Wellpath, HI-BRIDGE HIE Engage On Georgia Corrections EHRs


Through a new partnership, Wellpath, the Morehouse School of Medicine, and the HI-BRIDGE Health Information Exchange in the US shall share real-time correctional patient health data to enhance the provision of inmate patient care across 70 Georgia correctional facilities.

By facilitating access to health information, the HI-BRIDGE HIE, a regional information exchange established by the National Center for Primary Care at Morehouse School of Medicine and linked to the Georgia Health Information Network, supports care coordination and the achievement of optimal health outcomes. The information includes past medical diagnoses, allergies, medication histories, and lab results from any of the numerous sources that contributed.

According to Jorge Dominicis, CEO of Wellpath, Health Information Exchanges are a crucial component in the delivery of great healthcare, and they feel that patients are best served when they give them the most informed care available. When a custodial patient seeks medical attention after being released, Wellpath’s clinical services can be added to their electronic health records and shared with other regional and national healthcare organisations thanks to ERMA’s bidirectional data flow.

The patient can receive the best care possible when one of the healthcare experts sees them for the first time and has quick access to all of their medical history, which is always their goal, he said. Wellpath, which is based in Nashville and provides medical and mental health services to vulnerable individuals in tough healthcare situations in 36 states and Australia, used to connect the HI-BRIDGE HIE in order to share patient health information with a network of nearby county jails.

According to Timothy Ward, Commissioner of the Georgia Department of Corrections, communication is vital as it relates to healthcare services in the facilities, and implementing this model will help assure that data is being shared effectively and in real-time.

Additionally, through a partnership with Morehouse School of Medicine and a health equity certificate programme, Wellpath physicians can support initiatives that target social determinants of health for those involved in the justice system and promote the use of resources to remove obstacles to care.

According to Dr. Dominic Mack, MBA, executive medical director of HI-BRIDGE HIE, director of the National Center for Primary Care, and faculty member of family medicine at Morehouse School of Medicine, this special relationship in schooling between Wellpath and Morehouse began in November 2021 when the two organisations recognised the need for medical programmes focused on incarcerated patients. A new Colorado law passed in 2017 requires improving medical care in county and municipal jails and partnering with HIEs to give prisoners access to clinical data, making the state a national leader in the sharing of patient health information related to criminal justice.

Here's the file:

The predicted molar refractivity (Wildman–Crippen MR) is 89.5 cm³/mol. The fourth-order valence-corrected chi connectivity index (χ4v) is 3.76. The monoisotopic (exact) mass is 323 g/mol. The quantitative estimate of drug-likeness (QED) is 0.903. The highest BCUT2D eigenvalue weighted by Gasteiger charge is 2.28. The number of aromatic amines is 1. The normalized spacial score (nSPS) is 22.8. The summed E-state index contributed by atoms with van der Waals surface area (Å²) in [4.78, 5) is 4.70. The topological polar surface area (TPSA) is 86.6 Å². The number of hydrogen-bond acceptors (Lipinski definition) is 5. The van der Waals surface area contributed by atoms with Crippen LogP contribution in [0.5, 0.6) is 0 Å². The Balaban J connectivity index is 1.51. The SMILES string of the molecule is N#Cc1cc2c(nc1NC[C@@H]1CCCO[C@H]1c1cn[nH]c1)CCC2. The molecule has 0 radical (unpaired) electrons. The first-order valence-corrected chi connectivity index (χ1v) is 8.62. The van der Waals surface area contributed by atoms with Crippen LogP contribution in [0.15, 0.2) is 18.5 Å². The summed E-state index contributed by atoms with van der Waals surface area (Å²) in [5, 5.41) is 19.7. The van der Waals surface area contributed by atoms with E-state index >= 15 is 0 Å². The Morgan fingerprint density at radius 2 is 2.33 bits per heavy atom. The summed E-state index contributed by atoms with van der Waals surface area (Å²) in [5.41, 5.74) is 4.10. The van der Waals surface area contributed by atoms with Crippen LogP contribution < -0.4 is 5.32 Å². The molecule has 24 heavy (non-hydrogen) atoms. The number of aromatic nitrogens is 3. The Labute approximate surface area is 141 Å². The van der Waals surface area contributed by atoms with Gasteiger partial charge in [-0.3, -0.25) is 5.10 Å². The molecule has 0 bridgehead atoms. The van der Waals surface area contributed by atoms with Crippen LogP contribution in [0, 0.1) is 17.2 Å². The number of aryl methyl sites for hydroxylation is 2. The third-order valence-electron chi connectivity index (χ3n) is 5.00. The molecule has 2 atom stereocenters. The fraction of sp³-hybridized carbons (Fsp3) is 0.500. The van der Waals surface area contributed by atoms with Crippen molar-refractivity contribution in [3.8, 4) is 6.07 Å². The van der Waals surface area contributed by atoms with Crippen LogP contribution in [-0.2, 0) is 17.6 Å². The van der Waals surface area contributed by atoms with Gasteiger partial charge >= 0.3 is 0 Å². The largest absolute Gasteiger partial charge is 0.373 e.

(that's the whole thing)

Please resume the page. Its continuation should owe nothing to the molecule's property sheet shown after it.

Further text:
Neither the diseases they were presenting with nor the medicines they were taking were known to the providers. They were unaware of the appropriate medications or their dosages. There was no uniform screening process or method of information sharing during her digital HIMSS20 presentation, the chief operating officer of the Colorado Regional Health Information Organization, Kate Horle, said.

Pilot testing immediately yielded promising benefits, like better care coordination, better health outcomes, and better health upon return to the community, as well as increased transparency and lower costs for county jails’ psychiatric medicine.

According to Danielle Culp, Office of Behavioral Health IT exchange coordinator, in 2020, how an inmate receives mental health treatment while incarcerated also directly affects both the quality and cost of their care once they are released. Institutions are progressively becoming the first point of intake for people experiencing mental health crises.

The accessibility of patient data has many benefits for ensuring the consistency of mental healthcare. For instance, she explained, if a patient with a mental health problem ends up in the Denver County Jail, clinicians are able to access the long-term record, know the mental health history, and mimic that treatment when the person is in care.

According to Carmen Hughes, MBA, executive director of HI-BRIDGE HIE, this is a unique look at data transfer partners covering public, private, and academic specialists. She stated that for continuity of patient care, Wellpath practitioners will have access to patient clinical records through collaboration at the point of service or in a healthcare crisis.